She totters on pink legs, her skirt flouncing with each unsteady step.
One. Two. Three. Four.
Four steps and she plonks her nappy-cushioned bottom onto the floor, lifting her eyes to us for appraisal. Her face is alight with a sparkly mixture of glee and pride.
We go wild.
Yay! Woohoo! Well done sweetheart! You did it! Hurray! We dance and lift her up and spin her around and sing her name for this new milestone she has made.
Over the next week she builds confidence and momentum, taking more steps, balancing for longer, turning corners and gaining speed. Fun and fear have muddled as I’ve watched her navigate table corners and dodge Matchbox cars left strewn on the floor by big brother.
This, right now, is such a privileged space to occupy – so privileged that I’m almost afraid to move, to breathe.
It’s like I’ve been asked to deliver a precarious tray of Wedgwood crystal champagne flutes from point A to point B, while walking a tightrope, blindfolded, in stiletto heels, with Metallica playing in my earphones.
Gravity will have its way – my sweet girl will fall and fat tears will run from her ice-cream eyes. Just as life’s barbs bury into our flesh and drag us to our knees. If there’s one thing that’s certain in life it’s that hard times will come. Faith is not immunity from trials, that’s for sure.
But we always have the choice to hope or despair.
C.S. Lewis wrote a devilishly good novella called The Screwtape Letters. It’s a compilation of letters from senior demon Uncle Screwtape to his nephew Wormwood, an apprentice demon. Sounds frightening and a little crazy, right? Add to that eye-opening, abrasively compelling and funny (in a black comedy kind of way) – and you’d be getting close.
If you read it, you will be introduced to a concept; The Law of Undulation. Wry old Uncle Screwtape writes:
“Humans are amphibians – half spirit and half animal… as spirits they belong to the eternal world, but as animals they inhabit time. This means that while their spirit can be directed to an eternal object, their bodies, passions, and imaginations are in continual change, for to be in time means to change. Their nearest approach to constancy, therefore, is undulation – the repeated return to a level from which they repeatedly fall back, a series of troughs and peaks.” (Chapter 8)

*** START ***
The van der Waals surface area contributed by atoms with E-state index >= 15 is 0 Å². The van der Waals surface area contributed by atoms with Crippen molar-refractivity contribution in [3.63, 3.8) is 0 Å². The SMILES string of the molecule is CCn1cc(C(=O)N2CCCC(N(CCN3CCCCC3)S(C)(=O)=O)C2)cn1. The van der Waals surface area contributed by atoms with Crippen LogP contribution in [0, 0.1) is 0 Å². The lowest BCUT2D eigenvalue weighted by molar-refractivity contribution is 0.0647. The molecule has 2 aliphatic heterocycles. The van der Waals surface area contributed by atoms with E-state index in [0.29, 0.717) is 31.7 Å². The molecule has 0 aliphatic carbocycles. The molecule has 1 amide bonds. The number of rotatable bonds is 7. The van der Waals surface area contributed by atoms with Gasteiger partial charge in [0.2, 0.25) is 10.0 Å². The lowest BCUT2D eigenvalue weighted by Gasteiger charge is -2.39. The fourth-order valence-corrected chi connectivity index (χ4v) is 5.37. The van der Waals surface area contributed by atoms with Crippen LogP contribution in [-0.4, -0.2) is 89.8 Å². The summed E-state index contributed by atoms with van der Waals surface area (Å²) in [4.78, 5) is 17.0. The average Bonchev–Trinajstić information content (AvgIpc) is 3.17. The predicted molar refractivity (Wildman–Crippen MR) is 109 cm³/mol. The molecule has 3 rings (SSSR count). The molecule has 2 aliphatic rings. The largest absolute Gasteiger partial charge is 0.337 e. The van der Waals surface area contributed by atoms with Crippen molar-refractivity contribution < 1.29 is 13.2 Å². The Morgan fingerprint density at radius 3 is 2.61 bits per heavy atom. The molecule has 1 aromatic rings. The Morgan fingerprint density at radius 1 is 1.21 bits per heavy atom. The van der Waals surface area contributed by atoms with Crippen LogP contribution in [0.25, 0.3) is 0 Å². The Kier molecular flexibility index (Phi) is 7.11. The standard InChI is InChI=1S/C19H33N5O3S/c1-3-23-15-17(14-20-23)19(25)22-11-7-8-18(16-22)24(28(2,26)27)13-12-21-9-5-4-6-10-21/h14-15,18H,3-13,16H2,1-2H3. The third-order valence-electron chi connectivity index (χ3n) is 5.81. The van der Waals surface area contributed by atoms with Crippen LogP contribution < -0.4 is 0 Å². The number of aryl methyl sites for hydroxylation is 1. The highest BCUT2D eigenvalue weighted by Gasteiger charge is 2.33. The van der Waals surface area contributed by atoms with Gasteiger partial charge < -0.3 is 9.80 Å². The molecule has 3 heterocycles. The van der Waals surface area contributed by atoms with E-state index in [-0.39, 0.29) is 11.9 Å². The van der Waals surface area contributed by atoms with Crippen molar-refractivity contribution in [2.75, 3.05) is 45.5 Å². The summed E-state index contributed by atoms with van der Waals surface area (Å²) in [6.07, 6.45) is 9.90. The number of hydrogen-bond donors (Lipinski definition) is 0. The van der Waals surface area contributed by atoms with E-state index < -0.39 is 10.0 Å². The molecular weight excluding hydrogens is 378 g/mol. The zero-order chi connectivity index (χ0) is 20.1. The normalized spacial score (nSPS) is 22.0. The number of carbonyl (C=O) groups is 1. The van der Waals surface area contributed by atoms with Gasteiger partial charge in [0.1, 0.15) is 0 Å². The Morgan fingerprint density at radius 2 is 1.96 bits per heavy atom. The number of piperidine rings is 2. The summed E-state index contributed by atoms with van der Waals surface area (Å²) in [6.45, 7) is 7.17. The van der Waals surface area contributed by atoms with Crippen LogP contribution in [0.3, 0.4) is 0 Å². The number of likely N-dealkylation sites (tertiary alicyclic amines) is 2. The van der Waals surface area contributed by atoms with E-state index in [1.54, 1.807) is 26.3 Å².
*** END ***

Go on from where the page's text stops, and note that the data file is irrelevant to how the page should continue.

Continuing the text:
Got that? Lewis’s perspective on matters of the soul is at once complex and clarifying.
We will fall and we will get up again. Fall and get up again. That, we cannot control. But we can control our responses – particularly in those trough periods.
As our life charts a jagged map like the lines of a heart monitor, we can despair or hope.
I choose hope.
One reassuring line in the Bible states, “Jesus Christ is the same yesterday, today and forever.” (Hebrews 13:8)
This life-giving book also says that the dips – the skinned knees – in the journey are the parts we should relish, because that’s when our character and faith is tested and honed.
Back to Lewis and later in that same chapter, Uncle Screwtape picks up on this:
“He wants them to learn to walk and must therefore take away His hand; and if only the will to walk is really there He is pleased even with their stumbles.”
I too delight in the stumbles of my little ones! You know it too – when you pay merit to the desire and effort as much as the result.
There is joy and sadness, healing and suffering, peace and unrest, abundance and poverty, harmony and tension. And there is Jesus who counters the downward tug with his message of hope.
Test it. When you wake up like I did the other day and feel an inexplicable dark cloud over you, ask God to take it away (He did!).
When you face illness, unemployment, stress, relationship struggles… ask God to carry you (He will!).
Undulation is where God is at.
First published in The Examiner Newspaper for Keeping the Faith column on Monday August 3, 2015.